#PRWin or #PRFail? Dunkin Donuts Apologizes for Offensive Ad

486-EUMtQ.Em.55How PR Can Help Avoid Costly Ad Mistakes

In today’s world, businesses don’t always have the luxury of making mistakes and then apologizing for them – specifically when the mistake falls under the category of being “racially offensive.” Dunkin Donuts learned this the hard way when it unveiled an advertising campaign in Thailand featuring a woman in blackface makeup to promote its new chocolate flavored doughnut. After feeling the backlash from Human Rights Watch, which dubbed the ad bizarre and racist, the company’s U.S. headquarters chose to apologize for its “insensitivity” – but only after the company’s chief executive in Thailand defended the campaign and brushed off claims of racism.

Despite the fact that the ad aired only in Thailand, the strongest reactions have come from Americans – reportedly, it is common for Thai advertisements to use racial stereotypes and the Thai franchise’s sales have increased about 50% since the campaign was launched two weeks ago. Company officials attribute the increase to public curiosity about the new advertisements (1). So, this begs the questions:

  • Was there really a need for an apology?
  • Are the people that are complaining even Dunkin Donuts customers?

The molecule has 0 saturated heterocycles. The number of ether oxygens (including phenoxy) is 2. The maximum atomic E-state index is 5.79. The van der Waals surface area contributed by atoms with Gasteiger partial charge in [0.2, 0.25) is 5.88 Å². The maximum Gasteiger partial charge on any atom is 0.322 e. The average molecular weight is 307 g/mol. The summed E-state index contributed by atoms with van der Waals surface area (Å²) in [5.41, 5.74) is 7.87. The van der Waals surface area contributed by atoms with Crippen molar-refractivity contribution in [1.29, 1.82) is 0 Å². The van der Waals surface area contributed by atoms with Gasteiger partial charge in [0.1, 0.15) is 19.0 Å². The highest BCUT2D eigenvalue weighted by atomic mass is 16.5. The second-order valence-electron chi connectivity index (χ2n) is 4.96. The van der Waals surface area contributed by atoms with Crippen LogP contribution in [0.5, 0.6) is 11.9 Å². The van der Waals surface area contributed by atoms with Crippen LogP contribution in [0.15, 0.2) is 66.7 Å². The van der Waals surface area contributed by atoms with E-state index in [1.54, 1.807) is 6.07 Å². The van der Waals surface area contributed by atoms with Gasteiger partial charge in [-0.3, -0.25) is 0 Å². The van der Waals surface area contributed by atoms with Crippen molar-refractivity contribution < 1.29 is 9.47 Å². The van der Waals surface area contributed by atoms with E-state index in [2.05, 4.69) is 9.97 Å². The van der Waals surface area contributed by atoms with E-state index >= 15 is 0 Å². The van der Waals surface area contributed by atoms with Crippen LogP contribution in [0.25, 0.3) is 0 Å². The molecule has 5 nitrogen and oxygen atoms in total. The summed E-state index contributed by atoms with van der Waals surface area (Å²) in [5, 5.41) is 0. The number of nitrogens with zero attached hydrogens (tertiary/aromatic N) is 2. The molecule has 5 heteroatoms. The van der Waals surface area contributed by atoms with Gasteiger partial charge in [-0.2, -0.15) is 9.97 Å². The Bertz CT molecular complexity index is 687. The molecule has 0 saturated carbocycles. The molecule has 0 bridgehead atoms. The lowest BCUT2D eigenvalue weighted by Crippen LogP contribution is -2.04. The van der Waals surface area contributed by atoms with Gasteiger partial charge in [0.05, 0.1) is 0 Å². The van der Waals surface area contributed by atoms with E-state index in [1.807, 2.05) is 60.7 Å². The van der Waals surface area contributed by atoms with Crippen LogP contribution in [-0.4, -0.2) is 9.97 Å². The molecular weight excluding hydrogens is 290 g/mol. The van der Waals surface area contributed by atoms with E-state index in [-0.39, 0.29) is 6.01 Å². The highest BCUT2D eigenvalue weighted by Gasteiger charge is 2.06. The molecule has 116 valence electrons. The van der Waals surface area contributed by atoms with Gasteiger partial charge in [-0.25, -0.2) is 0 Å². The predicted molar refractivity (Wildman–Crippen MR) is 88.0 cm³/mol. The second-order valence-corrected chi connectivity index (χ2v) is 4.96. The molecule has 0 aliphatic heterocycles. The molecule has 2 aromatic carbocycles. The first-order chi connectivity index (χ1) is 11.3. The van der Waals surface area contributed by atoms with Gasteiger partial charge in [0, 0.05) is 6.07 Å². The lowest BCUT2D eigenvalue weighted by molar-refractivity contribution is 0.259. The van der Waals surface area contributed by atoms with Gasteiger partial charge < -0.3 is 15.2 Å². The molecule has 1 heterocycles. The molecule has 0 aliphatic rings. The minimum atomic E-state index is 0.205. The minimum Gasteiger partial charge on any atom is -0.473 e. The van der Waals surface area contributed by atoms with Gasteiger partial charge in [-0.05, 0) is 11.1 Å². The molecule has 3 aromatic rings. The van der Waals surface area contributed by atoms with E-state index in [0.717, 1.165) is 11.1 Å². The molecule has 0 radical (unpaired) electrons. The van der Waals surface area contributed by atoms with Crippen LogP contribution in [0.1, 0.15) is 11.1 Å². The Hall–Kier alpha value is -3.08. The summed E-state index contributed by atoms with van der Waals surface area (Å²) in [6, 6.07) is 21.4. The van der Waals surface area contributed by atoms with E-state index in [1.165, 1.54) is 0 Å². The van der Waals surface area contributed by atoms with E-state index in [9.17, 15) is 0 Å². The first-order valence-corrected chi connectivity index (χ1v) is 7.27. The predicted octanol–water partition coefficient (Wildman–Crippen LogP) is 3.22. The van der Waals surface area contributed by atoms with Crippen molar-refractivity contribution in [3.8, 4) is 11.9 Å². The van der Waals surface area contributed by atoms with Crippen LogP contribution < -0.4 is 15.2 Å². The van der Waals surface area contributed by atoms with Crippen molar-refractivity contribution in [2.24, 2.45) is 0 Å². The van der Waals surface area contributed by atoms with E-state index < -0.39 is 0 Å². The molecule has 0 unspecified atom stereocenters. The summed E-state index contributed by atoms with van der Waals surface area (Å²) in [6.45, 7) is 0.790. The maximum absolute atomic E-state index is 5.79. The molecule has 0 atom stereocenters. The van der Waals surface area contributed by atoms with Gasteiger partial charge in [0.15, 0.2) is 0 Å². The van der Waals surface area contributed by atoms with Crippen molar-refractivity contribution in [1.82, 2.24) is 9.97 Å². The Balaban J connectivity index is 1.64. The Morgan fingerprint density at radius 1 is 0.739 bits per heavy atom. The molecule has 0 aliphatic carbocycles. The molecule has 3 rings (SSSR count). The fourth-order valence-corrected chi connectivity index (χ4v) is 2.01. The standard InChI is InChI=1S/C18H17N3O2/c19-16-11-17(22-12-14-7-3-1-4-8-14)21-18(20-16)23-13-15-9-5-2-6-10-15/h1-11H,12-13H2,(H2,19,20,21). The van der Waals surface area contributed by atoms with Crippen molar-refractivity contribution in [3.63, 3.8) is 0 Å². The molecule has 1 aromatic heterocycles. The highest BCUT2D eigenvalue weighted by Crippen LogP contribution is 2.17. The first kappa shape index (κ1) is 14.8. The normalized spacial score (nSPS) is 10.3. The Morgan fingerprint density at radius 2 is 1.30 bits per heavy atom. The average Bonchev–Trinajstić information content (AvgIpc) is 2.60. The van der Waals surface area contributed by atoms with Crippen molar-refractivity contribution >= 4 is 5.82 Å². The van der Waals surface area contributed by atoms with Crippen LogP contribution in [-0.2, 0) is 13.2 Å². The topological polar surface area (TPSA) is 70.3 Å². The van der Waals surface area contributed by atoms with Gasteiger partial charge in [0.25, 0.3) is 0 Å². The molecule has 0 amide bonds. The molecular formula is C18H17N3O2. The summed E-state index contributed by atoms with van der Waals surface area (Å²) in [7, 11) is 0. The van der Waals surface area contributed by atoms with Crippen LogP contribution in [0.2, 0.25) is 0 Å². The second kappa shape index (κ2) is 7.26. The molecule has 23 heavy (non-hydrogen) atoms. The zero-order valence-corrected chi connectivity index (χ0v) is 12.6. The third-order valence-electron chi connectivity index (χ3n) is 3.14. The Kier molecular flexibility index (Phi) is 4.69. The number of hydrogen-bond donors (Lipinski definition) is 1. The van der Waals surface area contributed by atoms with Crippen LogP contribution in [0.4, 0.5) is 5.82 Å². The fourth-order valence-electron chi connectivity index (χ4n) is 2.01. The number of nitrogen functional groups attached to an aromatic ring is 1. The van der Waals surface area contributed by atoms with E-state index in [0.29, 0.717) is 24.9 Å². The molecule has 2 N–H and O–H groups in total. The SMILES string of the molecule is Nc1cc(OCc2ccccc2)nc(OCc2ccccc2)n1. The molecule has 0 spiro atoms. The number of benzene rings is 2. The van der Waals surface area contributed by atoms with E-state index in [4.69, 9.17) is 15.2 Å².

• Should Dunkin Donuts even care about the naysayers?
  • Did the American headquarters add fuel to the fire by acknowledging the ad and apologizing for it?

These are questions that experienced PR professionals can answer. Unfortunately for businesses like Dunkin Donuts, hindsight is always 20/20, but there is a simple solution to avoid embarrassing, social blunders: advertisements should be run by the PR team for possible upsets to certain groups that would take it as offensive. PR professionals have the ability to compare the target markets that the company sells to and then decide based on a PR strategy whether to scratch the ad or commit to launching it.  You cannot please everyone, but PR can help mitigate backlash with an appropriate measurement of what the public(s) would think and how to handle their potential reactions before the ad launches.  It’s more cost effective, savvy and reputation-minded to do it that way – it’s a PR Communications Plan in play – and this is another aspect of what PR can and should do.

  1. Gecker, Jocelyn. “Dunkin’ Donuts Apologizes for Blackface Advert.” The Miami Herald, 30 Aug. 2013. Web. 09 Sept. 2013. redirect to:

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